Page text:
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    Fr. Joseph Jenkins

  • The blog header depicts an important and yet mis-understood New Testament scene, Jesus flogging the money-changers out of the temple. I selected it because the faith that gives us consolation can also make us very uncomfortable. Both Divine Mercy and Divine Justice meet in Jesus. Priests are ministers of reconciliation, but never at the cost of truth. In or out of season, we must be courageous in preaching and living out the Gospel of Life. The title of my blog is a play on words, not Flogger Priest but Blogger Priest.

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Priest Supports Divorce Over Marriage

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I received the following message from a man named Patrick a few years ago. It is a story I hear again and again from others.

“In 2007 I went with my wife to see our priest in Florida about our marriage. Although my wife had filed for divorce, I told the priest that I did not want to get a divorce. The parish priest said, while pointing his finger at me, that he believed our marriage, quote— ‘. . . should never have happened.’ I told him that I had come for help to save my marriage. I told him that I expected him to defend the Catholic sacrament of matrimony. He repeated, ‘The marriage should never have happened.’ We have four young children who attend school at his church. The priest advised my wife to be lenient with child custody. Leaving the rectory on the school grounds, I repeated my admonishment to the priest, ‘Defend the sacrament of marriage.’ He then said to me, ‘Get out of my sight, you arrogant bast-rd!’ On our way home after the meeting with the priest, my wife said to me, ‘You see, even the priest believes we should divorce!’ I know you will not believe what I am saying. But it is absolutely true. You can contact me or my wife to verify it. I want to know— what can I do now? My wife is in the last stages of this divorce and she is living with another man. Time has passed since my encounter with this priest and (for obvious reasons), I believe there is no way to repair the marriage situation. But as far as I am concerned, the priest to whom I went for help was instrumental in shattering any hope to resolve the situation with my wife. He threw his weight and that of the Church behind her decision. I have stopped attending church since this incident. I still pray. I am angry and I find it difficult to remain silent. Sometime in the future, when all my pain is gone, I will pursue this priest in the Church under ecclesial law. I cannot forgive this priest for what he did to me, particularly when I was foolish enough to go to him for ‘help.’ He committed the greatest sin.”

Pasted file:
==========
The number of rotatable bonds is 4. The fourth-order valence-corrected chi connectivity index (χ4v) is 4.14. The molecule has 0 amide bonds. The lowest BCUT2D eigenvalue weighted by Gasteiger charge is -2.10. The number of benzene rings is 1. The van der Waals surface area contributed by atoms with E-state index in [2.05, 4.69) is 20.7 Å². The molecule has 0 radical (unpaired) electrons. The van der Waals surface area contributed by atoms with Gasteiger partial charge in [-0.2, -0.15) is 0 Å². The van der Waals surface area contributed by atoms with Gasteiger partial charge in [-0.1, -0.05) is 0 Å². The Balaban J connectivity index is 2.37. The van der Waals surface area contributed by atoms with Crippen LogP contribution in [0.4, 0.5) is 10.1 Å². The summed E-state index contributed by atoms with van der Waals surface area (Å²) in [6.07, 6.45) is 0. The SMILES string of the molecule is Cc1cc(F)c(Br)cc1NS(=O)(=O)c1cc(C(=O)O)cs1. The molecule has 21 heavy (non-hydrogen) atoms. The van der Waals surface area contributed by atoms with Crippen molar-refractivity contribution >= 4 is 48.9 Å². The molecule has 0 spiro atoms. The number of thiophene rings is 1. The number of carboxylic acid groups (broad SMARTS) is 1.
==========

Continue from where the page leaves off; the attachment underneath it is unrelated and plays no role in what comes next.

Here is the response that I sent him:

I am so sorry Patrick for what you have gone through. There are cases where marriages are difficult to save, particularly when there is abuse and fear. However, I am sickened when people simply say they fell out of love or found someone they liked better. I do not know the grounds for her divorce and have not heard her side; however, you are right, whenever possible a priest must both safeguard the well-being of the spouses and the sacrament of marriage. It is not the role of a priest to urge divorce but rather dialogue and reconciliation. You mention that your wife is in the end-stages of a divorce but living with another man. Does she think that most priests would also rubber stamp adultery? If she attempts an annulment you have every right to share your side and how you view the sacramental nature of the bond. Be honest about it, even if it means that she would not be able to get the annulment. Anything else short-changes the process and is an offense against truth. Know that not all priests would have acted like the one in your story. I will keep you in my prayers. Her departure from your life and home is a terrible cross. Bring your struggles and pain to your penitential observances. Do not blame the Church for the callous actions of one priest and the abandonment of a wife who failed to return the love you had for her.

The diocese in which you live may have resources for coping with the loss and for dealing with the repudiation of the priest. Bai Macfarlane has developed a national campaign against no-fault divorce and appealed her husband’s divorce to both the civil courts and the Roman Rota. She may have some useful information to share with you, too.

Her webpage is: http://www.marysadvocates.org.

Her email is: ma.defending@marysadvocates.org.